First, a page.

• Size: About 1.2 to 2 cm long
  • Color: Dark brown to black
  • Distinctive Feature: Pincers at the end of the body
  • Habitat: Wet areas, under stones, tree bark

Appearance of Earwigs

Earwigs, recognizable by their elongated and flat body, generally measure between 12 and 20 millimeters in length. Their color varies from reddish-brown to dark brown, sometimes making them hard to spot in their natural environment. Their most distinctive feature is their pincers or cerci at the end of their abdomen, which are more curved in males than in females. Although earwigs have two pairs of wings, it is rare to see them flying. Their long and slender antennae allow them to detect their surroundings with great sensitivity.

Habitat of Earwigs in Quebec

In Quebec, earwigs prefer moist and shaded habitats. They are often found in gardens, under stones, in stacked firewood, or in other sheltered places like tree bark. They are attracted to lights at night, which explains why they can be observed near dwellings. During winter, they seek warm and dry places to survive the cold, sometimes entering houses.

Behavior of Earwigs

Earwigs are primarily nocturnal insects, meaning they are active during the night. During the day, they hide in dark and damp places. They are omnivores, feeding on plant materials and other small insects. Contrary to popular belief, earwigs are not dangerous to humans and do not burrow into ears. Their pincers are mainly used for defense and reproduction. This defensive behavior can be observed when threatened, where they will deploy their cerci aggressively.

Distinguishing Earwigs from Other Insects

Carpenter Ant

Carpenter Ant

Carpenter ants, distinctly different from earwigs, are characterized by their segmented body with a marked waist and elbowed antennae. They are usually black or dark brown. Unlike earwigs, carpenter ants can cause structural damage to buildings by burrowing into wood to establish their nests. They are also more social and live in colonies, while earwigs are often observed alone or in small groups.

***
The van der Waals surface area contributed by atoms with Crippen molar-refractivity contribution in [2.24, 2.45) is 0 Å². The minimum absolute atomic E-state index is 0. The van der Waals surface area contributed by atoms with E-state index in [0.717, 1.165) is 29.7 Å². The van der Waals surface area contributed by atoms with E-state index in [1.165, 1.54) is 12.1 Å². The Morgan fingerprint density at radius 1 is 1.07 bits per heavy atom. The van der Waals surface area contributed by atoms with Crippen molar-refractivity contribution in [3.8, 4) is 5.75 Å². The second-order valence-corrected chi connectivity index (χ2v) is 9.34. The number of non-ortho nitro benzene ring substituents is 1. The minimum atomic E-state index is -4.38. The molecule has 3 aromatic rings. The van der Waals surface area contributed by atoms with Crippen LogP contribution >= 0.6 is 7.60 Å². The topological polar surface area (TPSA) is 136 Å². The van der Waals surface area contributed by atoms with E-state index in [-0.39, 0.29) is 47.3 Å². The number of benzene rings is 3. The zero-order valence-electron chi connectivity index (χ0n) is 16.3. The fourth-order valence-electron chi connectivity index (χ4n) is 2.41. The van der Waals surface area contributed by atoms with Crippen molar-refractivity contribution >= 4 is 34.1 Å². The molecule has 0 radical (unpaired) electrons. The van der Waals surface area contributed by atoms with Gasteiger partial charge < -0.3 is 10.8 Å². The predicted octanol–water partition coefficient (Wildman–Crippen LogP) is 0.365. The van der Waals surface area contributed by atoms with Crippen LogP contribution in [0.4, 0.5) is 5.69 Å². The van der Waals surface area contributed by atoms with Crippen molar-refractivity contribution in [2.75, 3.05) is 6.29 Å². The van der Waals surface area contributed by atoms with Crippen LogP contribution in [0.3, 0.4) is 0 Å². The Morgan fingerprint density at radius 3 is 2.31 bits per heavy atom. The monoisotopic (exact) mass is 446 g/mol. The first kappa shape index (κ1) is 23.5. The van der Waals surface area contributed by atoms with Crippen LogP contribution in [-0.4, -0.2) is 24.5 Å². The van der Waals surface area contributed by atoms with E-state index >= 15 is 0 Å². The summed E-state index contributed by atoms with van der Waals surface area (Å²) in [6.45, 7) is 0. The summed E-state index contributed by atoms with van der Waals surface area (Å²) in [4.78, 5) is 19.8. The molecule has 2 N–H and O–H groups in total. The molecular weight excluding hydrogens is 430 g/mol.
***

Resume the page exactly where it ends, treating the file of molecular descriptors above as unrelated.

Boxelder Bug

Boxelder Bug

The boxelder bug, often mistaken for an earwig, is differentiated by its flat shield-shaped body and coloration ranging from red to brown. These insects are known for their habit of sheltering in houses during winter, but unlike earwigs, they do not cause damage to structures or plants. Boxelder bugs do not have cerci and have shorter antennae relative to their body length, unlike earwigs which have long antennae and distinctive cerci.

German Cockroach

German Cockroach

The earwig is easily distinguishable from the German cockroach by several characteristics. German cockroaches are generally lighter in color, ranging from light brown to yellowish-brown, and have an oval and flattened body. Unlike earwigs, German cockroaches are very fast and good climbers, able to move quickly on various surfaces. They are also known for their aversion to light, leading them to hide quickly when exposed. The cerci, pincer-like appendages at the end of the abdomen, are absent in cockroaches.



The silverfish is a wingless insect, known for its elongated shape and silvery or metallic color. It differs from the earwig by its rapid and jerky movement, resembling the swimming of a fish. Silverfish prefer damp and dark environments, such as bathrooms, and feed on materials containing starch, such as paper or glue. They do not have cerci at the end of their body, clearly distinguishing them from earwigs.

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